In a Europe which prides itself on its cultural diversity; a Europe of many languages, of many and various historical memories; of differing, sometimes contradictory philosophical, economic and cultural systems and practises, it can be difficult to find those points of contact which bring us together.

One, clearly, is the art and craft of storytelling, whose power and influence is growing, and whose acknowledged value is such that European treaties allow exemptions from state aid rules to facilitate taxpayers’ investment in cultural infra-structure and artistic creation.

At the same time, throughout the member states, those same tax payers, voters and audience – whose consumption of audio-visual goods produces turnover of €107 billion euros and creates 1.2 million European jobs, are committed to a picture of the life of creators – those whose work is the irreplaceable core of the creation of this cultural wealth and economic value – as one of instability and penury making the idea of the profession of creator, of screenwriter, difficult to the point of impracticality.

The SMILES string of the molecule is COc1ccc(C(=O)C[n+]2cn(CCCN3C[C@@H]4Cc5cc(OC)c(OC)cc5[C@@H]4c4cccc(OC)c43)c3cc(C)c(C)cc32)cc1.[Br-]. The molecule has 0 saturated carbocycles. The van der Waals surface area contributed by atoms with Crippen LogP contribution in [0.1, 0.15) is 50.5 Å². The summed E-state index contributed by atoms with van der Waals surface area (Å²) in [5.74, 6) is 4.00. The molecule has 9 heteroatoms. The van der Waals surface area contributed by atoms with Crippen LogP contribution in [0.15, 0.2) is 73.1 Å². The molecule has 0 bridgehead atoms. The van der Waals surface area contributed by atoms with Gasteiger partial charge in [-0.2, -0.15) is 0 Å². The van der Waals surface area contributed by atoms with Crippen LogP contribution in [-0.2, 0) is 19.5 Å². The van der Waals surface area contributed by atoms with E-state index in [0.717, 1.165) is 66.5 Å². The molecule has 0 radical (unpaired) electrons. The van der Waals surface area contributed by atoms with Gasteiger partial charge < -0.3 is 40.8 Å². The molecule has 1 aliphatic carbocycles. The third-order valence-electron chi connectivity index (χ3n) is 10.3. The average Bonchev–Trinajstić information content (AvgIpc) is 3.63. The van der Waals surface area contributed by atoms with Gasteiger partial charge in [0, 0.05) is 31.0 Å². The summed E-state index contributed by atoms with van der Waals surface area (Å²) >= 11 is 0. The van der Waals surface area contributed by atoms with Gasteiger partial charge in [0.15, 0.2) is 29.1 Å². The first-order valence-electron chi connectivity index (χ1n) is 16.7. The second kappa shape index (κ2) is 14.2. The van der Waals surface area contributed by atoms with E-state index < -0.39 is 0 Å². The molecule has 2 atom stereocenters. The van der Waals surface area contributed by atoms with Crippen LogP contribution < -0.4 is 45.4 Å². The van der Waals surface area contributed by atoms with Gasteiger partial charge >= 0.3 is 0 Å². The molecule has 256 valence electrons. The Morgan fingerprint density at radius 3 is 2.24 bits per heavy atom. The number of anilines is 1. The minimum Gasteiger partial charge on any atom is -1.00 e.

This deep contradiction, clearly unfair and unjust, is more importantly profoundly wasteful of the talent and creativity of creators, including screenwriters.

Tackling this dichotomy is at the heart of the work of guilds and unions of screenwriters, and therefore of the FSE. Our shifting policies and associated advocacy over the years is rooted in a determination to substantially improve the living and working conditions of our individual members, a goal we share with colleagues in other European creators’ organisations.

FSE’s current policy priorities, informing our advocacy work, continue to emphasise initiatives to improve the status and visibility of screenwriters.  However, in the context of the passage at the European Union of a number of important legislative changes, especially Chapter III of the Copyright Directive, FSE’s policy will focus in the next years on the effective implementation of this legislation at the level of the member states.